Frost allowed the records to be reviewed, but on Friday he ruled there wasn't enough evidence given that the allergy could in fact impact the execution. Frost also said in his ruling that Durr's legal team waited too long to file this appeal, and relied too heavily on speculation for the appeal.
"Durr presents this court with an unproven allergy that might have an unknown effect on his execution and asks for time to fill in details that may or may not rise to the level of demonstrating a likelihood of success," Frost wrote. "Speculation is not evidence, however."
The state hired their own expert to review the appeal, who found there was no evidence to say that Durr wouldn't already be unconscious from the anesthesia before any allergy would set in. Mark Dershwitz, a University of Massachusetts professor and physician, told the state in an e-mail submitted as part of the state's filing on the appeal that the worst type of allergic reaction to anesthesia would result in death from low blood pressure and impaired breathing.
"Such effects are irrelevant in the context of an execution because they would occur after the inmate loses consciousness and because the intent is to bring about a rapid death," Dershwitz wrote.
According to Frost's ruling, Durr had dental surgery in 2004, and surgery for a hernia in 2007 and Frost wrote he could have known about his allergy as early as 2004.
Durr was allegedly given hydromorphone in 2004 and 2007 following surgery with no ill effects. Hydromorphone is used in Ohio's backup execution method.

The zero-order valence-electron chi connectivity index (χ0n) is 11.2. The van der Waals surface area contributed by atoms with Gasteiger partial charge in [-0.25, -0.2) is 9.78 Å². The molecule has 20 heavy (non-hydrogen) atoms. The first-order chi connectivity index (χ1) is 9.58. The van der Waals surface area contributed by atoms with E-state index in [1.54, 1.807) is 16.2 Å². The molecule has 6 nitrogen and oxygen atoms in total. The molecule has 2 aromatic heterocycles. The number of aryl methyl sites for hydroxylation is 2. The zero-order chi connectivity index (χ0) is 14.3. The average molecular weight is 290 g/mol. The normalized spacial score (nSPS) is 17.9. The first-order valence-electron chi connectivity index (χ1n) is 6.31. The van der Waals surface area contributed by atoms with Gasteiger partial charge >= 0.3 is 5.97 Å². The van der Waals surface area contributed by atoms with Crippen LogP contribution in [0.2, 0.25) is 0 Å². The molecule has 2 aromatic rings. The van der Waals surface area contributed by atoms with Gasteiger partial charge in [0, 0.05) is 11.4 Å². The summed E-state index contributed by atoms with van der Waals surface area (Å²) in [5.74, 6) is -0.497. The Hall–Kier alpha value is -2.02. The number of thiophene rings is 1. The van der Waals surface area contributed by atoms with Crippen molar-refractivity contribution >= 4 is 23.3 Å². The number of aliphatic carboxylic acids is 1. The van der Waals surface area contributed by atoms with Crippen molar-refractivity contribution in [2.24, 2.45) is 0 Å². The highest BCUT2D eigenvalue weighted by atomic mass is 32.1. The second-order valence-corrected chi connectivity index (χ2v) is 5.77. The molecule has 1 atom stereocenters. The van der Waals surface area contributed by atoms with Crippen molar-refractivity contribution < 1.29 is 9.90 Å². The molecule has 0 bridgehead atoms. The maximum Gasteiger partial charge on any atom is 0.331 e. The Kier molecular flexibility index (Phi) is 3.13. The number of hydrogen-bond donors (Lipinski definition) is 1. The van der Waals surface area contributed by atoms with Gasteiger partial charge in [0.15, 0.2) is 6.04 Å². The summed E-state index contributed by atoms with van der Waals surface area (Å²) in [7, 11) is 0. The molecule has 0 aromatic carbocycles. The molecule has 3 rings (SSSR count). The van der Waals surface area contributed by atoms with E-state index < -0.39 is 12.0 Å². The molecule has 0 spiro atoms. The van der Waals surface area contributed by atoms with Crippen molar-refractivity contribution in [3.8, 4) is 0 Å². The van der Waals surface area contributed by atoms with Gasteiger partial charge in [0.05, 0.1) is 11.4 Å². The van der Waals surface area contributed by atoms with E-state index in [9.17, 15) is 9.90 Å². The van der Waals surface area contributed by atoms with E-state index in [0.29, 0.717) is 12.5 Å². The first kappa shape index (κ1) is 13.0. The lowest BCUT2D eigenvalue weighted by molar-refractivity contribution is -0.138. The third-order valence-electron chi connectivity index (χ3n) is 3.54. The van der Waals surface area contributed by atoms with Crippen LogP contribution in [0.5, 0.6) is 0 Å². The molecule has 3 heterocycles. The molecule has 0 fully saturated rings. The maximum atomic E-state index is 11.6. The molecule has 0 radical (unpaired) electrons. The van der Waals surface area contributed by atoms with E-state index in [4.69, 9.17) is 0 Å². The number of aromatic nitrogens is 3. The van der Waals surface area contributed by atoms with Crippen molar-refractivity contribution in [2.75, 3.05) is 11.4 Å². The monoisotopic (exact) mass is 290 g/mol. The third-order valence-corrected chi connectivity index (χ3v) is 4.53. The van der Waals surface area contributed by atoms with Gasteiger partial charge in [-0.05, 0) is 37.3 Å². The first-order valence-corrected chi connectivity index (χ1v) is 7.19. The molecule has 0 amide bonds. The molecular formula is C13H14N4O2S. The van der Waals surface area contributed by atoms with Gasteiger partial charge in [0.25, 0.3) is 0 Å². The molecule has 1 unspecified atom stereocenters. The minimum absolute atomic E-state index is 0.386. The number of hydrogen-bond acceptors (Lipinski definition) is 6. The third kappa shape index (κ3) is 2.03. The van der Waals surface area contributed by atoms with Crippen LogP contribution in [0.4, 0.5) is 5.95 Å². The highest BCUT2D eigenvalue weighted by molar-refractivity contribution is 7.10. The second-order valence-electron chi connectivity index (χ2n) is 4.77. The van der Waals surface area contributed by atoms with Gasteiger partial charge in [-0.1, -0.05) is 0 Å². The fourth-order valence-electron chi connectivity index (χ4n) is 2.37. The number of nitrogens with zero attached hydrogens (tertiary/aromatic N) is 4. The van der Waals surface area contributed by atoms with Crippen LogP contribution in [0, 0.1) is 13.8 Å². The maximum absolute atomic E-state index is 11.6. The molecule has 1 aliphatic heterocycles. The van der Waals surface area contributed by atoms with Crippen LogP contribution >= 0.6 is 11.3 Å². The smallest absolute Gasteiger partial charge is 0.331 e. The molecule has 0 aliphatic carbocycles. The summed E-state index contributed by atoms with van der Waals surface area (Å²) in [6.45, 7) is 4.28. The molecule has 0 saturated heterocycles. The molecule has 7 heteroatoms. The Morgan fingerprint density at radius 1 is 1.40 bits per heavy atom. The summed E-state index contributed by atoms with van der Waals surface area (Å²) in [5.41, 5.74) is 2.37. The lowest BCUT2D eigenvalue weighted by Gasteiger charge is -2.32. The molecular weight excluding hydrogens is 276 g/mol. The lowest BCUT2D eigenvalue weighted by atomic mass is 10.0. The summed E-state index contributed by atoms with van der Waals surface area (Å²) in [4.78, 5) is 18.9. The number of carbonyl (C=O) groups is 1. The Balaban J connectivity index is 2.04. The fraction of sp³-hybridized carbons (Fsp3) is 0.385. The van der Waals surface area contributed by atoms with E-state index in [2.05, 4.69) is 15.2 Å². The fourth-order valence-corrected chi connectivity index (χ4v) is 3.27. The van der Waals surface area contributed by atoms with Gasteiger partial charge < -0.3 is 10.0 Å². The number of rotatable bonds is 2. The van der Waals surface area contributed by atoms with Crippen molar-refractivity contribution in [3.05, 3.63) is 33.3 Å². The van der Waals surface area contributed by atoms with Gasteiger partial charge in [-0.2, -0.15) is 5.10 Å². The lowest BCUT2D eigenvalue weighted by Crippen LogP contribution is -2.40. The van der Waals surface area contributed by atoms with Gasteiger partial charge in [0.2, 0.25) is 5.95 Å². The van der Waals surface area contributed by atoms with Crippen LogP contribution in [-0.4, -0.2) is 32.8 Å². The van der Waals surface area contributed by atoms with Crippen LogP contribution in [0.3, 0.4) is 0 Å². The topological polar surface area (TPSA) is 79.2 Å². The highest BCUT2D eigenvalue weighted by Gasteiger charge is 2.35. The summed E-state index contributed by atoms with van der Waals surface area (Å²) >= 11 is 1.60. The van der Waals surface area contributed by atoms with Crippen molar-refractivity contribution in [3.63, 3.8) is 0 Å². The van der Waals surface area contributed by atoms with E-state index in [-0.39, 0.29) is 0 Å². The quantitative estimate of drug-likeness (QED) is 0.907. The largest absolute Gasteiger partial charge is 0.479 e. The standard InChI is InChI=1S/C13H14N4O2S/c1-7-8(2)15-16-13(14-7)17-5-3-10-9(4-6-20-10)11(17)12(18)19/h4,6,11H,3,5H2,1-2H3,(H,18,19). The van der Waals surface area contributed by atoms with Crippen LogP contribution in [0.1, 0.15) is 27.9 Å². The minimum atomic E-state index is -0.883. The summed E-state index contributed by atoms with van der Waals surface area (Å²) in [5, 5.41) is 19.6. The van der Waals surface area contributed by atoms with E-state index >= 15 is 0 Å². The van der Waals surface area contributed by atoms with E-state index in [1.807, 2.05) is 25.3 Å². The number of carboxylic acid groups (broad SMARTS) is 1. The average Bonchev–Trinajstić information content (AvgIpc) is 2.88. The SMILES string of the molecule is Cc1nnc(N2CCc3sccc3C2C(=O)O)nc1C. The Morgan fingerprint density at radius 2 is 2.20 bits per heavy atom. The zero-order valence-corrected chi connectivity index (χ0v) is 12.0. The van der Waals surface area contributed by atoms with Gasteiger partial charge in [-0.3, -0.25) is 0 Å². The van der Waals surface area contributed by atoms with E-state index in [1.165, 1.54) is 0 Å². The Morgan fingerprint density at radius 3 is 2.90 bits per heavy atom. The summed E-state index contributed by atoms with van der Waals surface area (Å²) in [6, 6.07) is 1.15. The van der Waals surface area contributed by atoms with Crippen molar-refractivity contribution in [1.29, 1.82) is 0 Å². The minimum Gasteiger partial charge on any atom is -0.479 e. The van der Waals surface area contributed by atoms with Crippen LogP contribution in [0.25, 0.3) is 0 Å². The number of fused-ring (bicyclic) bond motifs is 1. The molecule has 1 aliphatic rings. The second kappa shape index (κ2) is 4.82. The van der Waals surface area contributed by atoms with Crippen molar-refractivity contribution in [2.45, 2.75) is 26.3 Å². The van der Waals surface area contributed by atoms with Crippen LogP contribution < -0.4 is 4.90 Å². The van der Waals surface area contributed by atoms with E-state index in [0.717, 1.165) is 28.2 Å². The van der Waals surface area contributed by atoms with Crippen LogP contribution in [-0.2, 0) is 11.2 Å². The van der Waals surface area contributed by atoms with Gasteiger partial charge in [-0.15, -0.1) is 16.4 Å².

The appeal on the grounds of an allergy has been cited in reports as the first of its kind. The only appeal similar was convicted killer Richard Cooey's unsuccessful argument in 2008 that his obesity caused poor vein access.
"It's a desperate twist on the 'cruel and unusual punishment' argument inmates have concocted to contest lethal injection," Miday said. "Too allergic to die won't work any better than Richard Cooey's 'too fat to die.'"
Witnessing Durr's execution this morning was McGarry, Durr's spiritual advisor Rev. Georgina Thornton, and Matthew Princehorn, a friend of Durr's according to Walburn.
Also there to witness the exection was Norma Godsey, Angel Vincent's mother, Wesley Brewer, her uncle, and Corennia Hatfield, her aunt, Walburn said.
According to Walburn, Durr did not request a special last meal and had spent the day yesterday not eating or drinking, observing what he called a religious fast.
"He didn't request a special meal at all," Walburn said. "The staff said he was very quiet, very easy to work with."
McGarry could not be reached for comment.